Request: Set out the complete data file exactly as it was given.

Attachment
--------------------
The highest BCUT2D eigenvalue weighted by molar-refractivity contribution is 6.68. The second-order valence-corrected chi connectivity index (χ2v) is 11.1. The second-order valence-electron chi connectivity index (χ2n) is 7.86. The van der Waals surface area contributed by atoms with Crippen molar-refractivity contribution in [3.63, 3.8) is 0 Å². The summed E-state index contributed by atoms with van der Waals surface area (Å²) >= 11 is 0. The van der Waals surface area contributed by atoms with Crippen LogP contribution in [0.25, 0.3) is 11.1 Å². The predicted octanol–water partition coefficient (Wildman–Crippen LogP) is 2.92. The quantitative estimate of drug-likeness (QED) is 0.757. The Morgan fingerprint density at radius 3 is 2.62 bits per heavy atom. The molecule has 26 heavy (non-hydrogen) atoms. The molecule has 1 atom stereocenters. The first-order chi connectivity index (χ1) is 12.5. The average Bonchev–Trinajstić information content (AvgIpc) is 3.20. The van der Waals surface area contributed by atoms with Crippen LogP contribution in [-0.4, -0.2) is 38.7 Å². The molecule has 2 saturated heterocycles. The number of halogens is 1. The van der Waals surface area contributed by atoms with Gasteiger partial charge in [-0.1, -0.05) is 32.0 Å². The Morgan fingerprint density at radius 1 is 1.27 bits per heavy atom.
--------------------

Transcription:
The highest BCUT2D eigenvalue weighted by molar-refractivity contribution is 6.68. The second-order valence-corrected chi connectivity index (χ2v) is 11.1. The second-order valence-electron chi connectivity index (χ2n) is 7.86. The van der Waals surface area contributed by atoms with Crippen molar-refractivity contribution in [3.63, 3.8) is 0 Å². The summed E-state index contributed by atoms with van der Waals surface area (Å²) >= 11 is 0. The van der Waals surface area contributed by atoms with Crippen LogP contribution in [0.25, 0.3) is 11.1 Å². The predicted octanol–water partition coefficient (Wildman–Crippen LogP) is 2.92. The quantitative estimate of drug-likeness (QED) is 0.757. The Morgan fingerprint density at radius 3 is 2.62 bits per heavy atom. The molecule has 26 heavy (non-hydrogen) atoms. The molecule has 1 atom stereocenters. The first-order chi connectivity index (χ1) is 12.5. The average Bonchev–Trinajstić information content (AvgIpc) is 3.20. The van der Waals surface area contributed by atoms with Crippen LogP contribution in [-0.4, -0.2) is 38.7 Å². The molecule has 2 saturated heterocycles. The number of halogens is 1. The van der Waals surface area contributed by atoms with Gasteiger partial charge in [-0.1, -0.05) is 32.0 Å². The Morgan fingerprint density at radius 1 is 1.27 bits per heavy atom.